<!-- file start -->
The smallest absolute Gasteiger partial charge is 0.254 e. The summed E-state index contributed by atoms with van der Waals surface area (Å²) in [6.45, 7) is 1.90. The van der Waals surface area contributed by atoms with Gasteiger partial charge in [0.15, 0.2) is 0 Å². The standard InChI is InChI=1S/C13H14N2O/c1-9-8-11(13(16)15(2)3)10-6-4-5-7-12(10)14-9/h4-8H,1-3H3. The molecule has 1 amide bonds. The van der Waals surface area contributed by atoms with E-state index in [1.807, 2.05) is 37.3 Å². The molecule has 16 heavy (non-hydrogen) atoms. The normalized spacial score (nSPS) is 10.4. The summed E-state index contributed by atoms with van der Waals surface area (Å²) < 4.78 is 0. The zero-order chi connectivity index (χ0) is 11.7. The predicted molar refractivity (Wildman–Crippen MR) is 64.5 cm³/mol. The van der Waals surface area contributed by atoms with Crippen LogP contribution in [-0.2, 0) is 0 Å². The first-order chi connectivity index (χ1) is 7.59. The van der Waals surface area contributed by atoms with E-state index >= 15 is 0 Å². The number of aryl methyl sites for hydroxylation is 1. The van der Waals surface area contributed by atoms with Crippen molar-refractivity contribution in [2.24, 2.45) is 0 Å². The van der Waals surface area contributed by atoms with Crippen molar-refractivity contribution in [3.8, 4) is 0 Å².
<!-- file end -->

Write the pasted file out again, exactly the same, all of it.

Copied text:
The smallest absolute Gasteiger partial charge is 0.254 e. The summed E-state index contributed by atoms with van der Waals surface area (Å²) in [6.45, 7) is 1.90. The van der Waals surface area contributed by atoms with Gasteiger partial charge in [0.15, 0.2) is 0 Å². The standard InChI is InChI=1S/C13H14N2O/c1-9-8-11(13(16)15(2)3)10-6-4-5-7-12(10)14-9/h4-8H,1-3H3. The molecule has 1 amide bonds. The van der Waals surface area contributed by atoms with E-state index in [1.807, 2.05) is 37.3 Å². The molecule has 16 heavy (non-hydrogen) atoms. The normalized spacial score (nSPS) is 10.4. The summed E-state index contributed by atoms with van der Waals surface area (Å²) < 4.78 is 0. The zero-order chi connectivity index (χ0) is 11.7. The predicted molar refractivity (Wildman–Crippen MR) is 64.5 cm³/mol. The van der Waals surface area contributed by atoms with Crippen LogP contribution in [-0.2, 0) is 0 Å². The first-order chi connectivity index (χ1) is 7.59. The van der Waals surface area contributed by atoms with E-state index >= 15 is 0 Å². The number of aryl methyl sites for hydroxylation is 1. The van der Waals surface area contributed by atoms with Crippen molar-refractivity contribution in [2.24, 2.45) is 0 Å². The van der Waals surface area contributed by atoms with Crippen molar-refractivity contribution in [3.8, 4) is 0 Å².